Newcastle WY NWR off frequency

mpreece

Member
Joined
Dec 19, 2002
Messages
50
Location
Wyoming
Assigned to !62.475, the past several days it is actually transmitting on 162.375 MHz. With the incoming winter storm this may be nice to know!

I have reported this via the NWR Outage page so hopefully they will get back on frequency soon.
 

mpreece

Member
Joined
Dec 19, 2002
Messages
50
Location
Wyoming
This evening, Friday, I called the NWSFO in Rapid City tonight and mentioned it to them directly that the tone test failed Wednesday morning and that it was dead at that time, and that I only discovered it was off frequency after Silver Springs MD notified me it looked all good on their end. This was the first report of problems they had at the office. Seemingly, no one listens to weather radio this time of year and trouble reports are not forwarded by "HQ" for local determination. The meteorologist was not only shocked ("how did the frequency change?") but quite grateful for the report.

I guess it pays to not assume that someone else has reported an issue!
 

mass-man

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Joined
Mar 15, 2004
Messages
1,084
Location
Parker Co., TX
I've been in several forecast offices and usually the NWS transmitter just sits there, unattended and hums along with no one paying attention to it...
 

mpreece

Member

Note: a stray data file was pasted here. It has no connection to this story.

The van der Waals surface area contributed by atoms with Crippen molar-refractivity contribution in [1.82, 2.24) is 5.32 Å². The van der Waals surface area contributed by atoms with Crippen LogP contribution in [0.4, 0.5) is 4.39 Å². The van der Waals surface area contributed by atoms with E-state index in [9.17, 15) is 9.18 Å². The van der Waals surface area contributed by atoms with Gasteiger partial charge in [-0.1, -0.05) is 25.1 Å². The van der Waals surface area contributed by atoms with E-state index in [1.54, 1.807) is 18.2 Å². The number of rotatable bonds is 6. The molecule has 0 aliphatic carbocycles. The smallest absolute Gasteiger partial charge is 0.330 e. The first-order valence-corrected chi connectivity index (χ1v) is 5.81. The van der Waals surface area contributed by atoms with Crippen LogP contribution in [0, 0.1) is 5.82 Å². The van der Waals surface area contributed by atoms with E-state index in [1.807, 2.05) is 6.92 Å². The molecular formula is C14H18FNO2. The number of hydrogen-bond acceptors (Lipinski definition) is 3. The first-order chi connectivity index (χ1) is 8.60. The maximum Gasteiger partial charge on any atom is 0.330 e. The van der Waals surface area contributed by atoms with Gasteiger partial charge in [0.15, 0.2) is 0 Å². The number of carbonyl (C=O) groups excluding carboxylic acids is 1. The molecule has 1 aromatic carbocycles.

Joined
Dec 19, 2002
Messages
50
Location
Wyoming
I've been in several forecast offices and usually the NWS transmitter just sits there, unattended and hums along with no one paying attention to it...
That is pretty much my experience, too. The first in my experience was at the NSSFC in Kansas City (60’s and 70’s); I believe it was the second station on the air. The transmit and 8-track cartridge tape racks were all local. They had to go in and manually erase/record tapes every hour or so for radar summaries, etc. But no one ever checked the electronics itself.

That was before any tone alerting days, and they would talk futuristically about a system where anyone could get a black box to plug in the wall and it would sit silently until the weather office would activate it. Good times, and it sat in a room across from the WSR-57 radar :)

The next was is Topeka, KS, but the local transmitter was a UHF link to a distant transmit site some 20-30 miles away. No more tapes by that time but I don’t know of any control or routine monitoring of the actual NWR signal. They had one staff member whose voice would routinely open weather radios!

For a brief period, during severe weather, a couple of the radar meteorologists would stretch the microphone cable down the hall to the green-screen (pre-Doppler) radar and give live, real/time weather radar updates and commentary. I think this was only for one or two seasons.

I hope no one minds the small history recitation. :)

As of early Sunday morning, with a blizzard affecting much of the state, this station is still cooking away on 162.375!!
 
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